The Social Security Administration has released a final rule with extensive updates to its listings on kidney disorders for both adults and children. These listings are explained in Nolo's Guide to Social Security Disability: Getting & Keeping Your Benefits, by David A. Morton III, MD.
Here are some of the key changes in the listings: Chronic hemodialysis and peritoneal dialysis still qualify a disability applicant for an automatic approval and a kidney transplant still qualifies for disability for a one-year period for recovery time. While many of the tests that can be used to prove kidney failure remain the same or similar, an estimated glomerular filtration rate (eGFR) has been added as a test of kidney function to show reduced glomerular filtration. Explicit time intervals have been added for hypertension caused by fluid overload to qualify for disability: after at least 90 days of prescribed therapy, diastolic blood pressure must be greater than or equal 110 mm Hg, documented by at least two measurements at least 90 days apart during one year. For the children's listing on kidney disease, it has been clarified that simple diagnostic procedures such as cystoscopy and circumcision do not qualify as surgery for congenital kidney disorders. As before, requirements for children are more lenient than for adults.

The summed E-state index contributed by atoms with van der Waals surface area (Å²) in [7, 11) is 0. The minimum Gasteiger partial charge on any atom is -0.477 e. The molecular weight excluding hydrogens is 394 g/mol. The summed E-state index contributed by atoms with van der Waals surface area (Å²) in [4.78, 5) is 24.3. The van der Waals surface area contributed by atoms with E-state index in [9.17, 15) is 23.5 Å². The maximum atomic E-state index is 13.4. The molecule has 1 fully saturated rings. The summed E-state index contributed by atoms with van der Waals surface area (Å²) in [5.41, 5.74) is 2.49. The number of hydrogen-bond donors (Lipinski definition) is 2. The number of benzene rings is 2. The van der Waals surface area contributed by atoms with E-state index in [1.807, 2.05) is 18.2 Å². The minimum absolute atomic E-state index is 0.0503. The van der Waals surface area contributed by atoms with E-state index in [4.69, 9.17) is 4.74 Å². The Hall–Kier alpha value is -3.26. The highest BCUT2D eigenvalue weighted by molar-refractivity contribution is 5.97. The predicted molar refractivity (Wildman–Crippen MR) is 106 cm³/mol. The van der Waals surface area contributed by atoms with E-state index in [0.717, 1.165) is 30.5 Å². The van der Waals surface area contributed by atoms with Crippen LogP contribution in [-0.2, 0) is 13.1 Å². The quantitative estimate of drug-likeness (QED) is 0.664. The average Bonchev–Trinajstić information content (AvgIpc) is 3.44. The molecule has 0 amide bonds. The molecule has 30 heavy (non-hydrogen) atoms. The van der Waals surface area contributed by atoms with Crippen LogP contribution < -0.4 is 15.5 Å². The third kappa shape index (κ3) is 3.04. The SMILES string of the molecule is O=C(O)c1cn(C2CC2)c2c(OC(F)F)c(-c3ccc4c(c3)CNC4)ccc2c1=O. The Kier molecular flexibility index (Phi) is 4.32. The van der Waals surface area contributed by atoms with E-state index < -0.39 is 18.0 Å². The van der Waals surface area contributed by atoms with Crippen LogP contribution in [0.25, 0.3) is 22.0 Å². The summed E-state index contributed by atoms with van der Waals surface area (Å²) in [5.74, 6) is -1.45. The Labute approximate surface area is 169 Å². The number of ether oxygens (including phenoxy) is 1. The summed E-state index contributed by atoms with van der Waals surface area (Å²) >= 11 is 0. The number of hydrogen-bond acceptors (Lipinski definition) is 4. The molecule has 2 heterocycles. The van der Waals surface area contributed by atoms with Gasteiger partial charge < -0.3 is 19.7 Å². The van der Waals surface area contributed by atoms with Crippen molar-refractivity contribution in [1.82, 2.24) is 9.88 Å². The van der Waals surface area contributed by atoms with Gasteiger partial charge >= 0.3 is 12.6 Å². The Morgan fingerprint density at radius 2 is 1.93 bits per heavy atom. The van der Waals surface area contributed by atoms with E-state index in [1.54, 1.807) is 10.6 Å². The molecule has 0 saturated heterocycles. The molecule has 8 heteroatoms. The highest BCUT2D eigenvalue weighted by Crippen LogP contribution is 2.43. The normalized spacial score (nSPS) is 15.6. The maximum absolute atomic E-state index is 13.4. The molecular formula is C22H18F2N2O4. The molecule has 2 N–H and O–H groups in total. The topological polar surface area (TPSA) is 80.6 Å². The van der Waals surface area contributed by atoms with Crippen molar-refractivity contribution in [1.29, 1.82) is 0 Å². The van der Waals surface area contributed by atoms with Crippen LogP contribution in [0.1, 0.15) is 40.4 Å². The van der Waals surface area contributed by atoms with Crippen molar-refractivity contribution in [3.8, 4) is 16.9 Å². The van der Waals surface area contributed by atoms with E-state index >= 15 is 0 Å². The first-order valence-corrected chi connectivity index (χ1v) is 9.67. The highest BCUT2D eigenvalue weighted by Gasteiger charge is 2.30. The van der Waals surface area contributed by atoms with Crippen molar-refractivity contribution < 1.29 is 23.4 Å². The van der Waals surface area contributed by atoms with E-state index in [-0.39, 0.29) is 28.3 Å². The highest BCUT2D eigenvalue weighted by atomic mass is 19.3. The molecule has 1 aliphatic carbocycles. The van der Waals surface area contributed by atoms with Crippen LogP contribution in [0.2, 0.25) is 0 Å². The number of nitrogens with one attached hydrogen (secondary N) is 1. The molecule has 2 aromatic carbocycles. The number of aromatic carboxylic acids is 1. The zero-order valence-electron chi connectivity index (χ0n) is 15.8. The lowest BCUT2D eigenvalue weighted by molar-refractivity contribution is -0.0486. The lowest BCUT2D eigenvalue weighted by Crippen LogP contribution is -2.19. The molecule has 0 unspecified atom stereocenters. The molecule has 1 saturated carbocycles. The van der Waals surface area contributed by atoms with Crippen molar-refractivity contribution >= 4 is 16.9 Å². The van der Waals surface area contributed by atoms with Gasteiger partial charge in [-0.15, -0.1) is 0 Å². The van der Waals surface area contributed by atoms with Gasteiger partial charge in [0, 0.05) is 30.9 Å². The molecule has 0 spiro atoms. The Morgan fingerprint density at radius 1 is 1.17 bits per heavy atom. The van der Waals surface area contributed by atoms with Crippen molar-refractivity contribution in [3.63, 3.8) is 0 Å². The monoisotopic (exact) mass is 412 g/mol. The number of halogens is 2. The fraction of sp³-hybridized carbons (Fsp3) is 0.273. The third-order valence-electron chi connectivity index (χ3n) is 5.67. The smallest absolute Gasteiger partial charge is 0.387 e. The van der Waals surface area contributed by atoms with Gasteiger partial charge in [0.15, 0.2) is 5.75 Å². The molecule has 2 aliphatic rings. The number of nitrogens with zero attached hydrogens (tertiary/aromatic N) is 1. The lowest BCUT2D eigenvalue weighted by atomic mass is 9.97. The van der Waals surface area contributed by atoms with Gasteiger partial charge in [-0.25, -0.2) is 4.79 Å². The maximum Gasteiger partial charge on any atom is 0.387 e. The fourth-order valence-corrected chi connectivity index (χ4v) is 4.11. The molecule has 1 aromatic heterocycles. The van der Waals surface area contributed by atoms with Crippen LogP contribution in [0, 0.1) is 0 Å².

Read more in our updated article about getting disability for kidney disease.